Above: Leesport. I consider Leesport to be the Leesport of Berks County. Next two below: the Conrad Weiser house. His remembrance:significance ratio has to be about the worst of any figure in early American history. Read about him. (It doesn't help that Franklin unfairly ignored Weiser's contribution in his account of the French and Indian War in his famous autobiography.)

Above: Pennsylvania winter sunrise. Below: my mom remembered this hole-in-the-wall soft pretzel place that was in Reading on Laurel between 6th and 7th, near the old Joe's Restaurant. It's on maps and there's a sign there, but it just looked like someone's house. (Added later: they've closed after 74 years. My timing sucks.) Disappointed, you can see I then went to get beer at a Weis Cafe just after 8 a.m. Thank you Weis - you have proven PA is no longer under shariah law with respect to alcohol (since you can get a beer at 9am in Morocco, which actually is a Muslim country - see end of the post here.)

One night I went up to Mt. Penn and from Skyline Drive got some nice shots of a clear winter sunset over the city, and of course the Pagoda. The sunset was fantastic, not unlike a California sunset, likely because, as in California for most of the year, there was little moisture in the air. Of course nothing pleasant in Pennsylvania ever comes without a price, and this low absolute humidity only happens when it's five degrees Fahrenheit, which was the case when I took these pictures.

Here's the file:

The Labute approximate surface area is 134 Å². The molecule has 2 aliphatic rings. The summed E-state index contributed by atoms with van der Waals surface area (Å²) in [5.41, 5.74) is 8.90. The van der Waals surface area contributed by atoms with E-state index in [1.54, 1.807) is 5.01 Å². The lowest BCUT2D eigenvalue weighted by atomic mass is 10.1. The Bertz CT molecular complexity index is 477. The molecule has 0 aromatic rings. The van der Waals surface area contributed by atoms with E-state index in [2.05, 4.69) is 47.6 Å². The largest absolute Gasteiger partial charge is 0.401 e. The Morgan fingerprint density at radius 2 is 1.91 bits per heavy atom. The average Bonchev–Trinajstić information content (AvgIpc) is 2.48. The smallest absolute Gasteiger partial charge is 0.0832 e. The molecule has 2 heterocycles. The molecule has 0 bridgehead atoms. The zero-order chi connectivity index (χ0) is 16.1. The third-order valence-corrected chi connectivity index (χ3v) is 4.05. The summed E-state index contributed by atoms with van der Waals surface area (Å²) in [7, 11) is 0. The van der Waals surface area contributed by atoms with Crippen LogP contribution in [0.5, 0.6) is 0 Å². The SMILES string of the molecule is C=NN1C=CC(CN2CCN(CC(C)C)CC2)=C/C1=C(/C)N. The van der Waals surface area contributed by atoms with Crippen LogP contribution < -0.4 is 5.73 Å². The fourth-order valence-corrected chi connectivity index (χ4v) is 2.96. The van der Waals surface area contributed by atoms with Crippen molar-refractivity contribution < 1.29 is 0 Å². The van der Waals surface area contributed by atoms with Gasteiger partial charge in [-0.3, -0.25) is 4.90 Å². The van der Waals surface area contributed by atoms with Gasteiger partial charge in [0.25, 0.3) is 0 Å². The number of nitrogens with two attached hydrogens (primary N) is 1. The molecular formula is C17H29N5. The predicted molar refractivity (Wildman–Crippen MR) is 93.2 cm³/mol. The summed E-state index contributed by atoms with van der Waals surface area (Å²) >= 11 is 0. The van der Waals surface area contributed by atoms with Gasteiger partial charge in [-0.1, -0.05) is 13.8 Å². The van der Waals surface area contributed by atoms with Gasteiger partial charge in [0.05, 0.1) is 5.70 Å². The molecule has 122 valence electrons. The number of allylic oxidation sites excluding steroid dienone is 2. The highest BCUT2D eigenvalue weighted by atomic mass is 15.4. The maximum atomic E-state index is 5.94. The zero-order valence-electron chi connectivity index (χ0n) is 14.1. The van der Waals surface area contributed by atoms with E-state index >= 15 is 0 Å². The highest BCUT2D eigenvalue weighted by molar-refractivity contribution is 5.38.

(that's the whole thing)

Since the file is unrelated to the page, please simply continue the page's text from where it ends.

Above, you can just make out five distant contrails of planes heading southeast.

Not sure if it counts as alpenglow if it's on trees.

Above, the white-out squall as seen from Flying Hills. I saw two bald eagles over Flying Hills on this same day - another sign of comeback (I even forgot that I saw one in northern Berks back in May!) This squall is the one that caused the 27-car pile-up on 222. Below, after the polar vortex had passed over, the winter sunset with the Philly skyline. Below that, the remains of my squid-ink pasta at Ristorante Pesto on Broad Street in South Philly, which you're only hurting yourself if you don't go there. In fact it was so good that I showed my compassion by not eating a particularly obstinate clam (and I show mercy toward mollusks, bivalves or otherwise, only rarely - lest you doubt my mollusk-torture credibility, please see the end of this post, or partway down in this one.)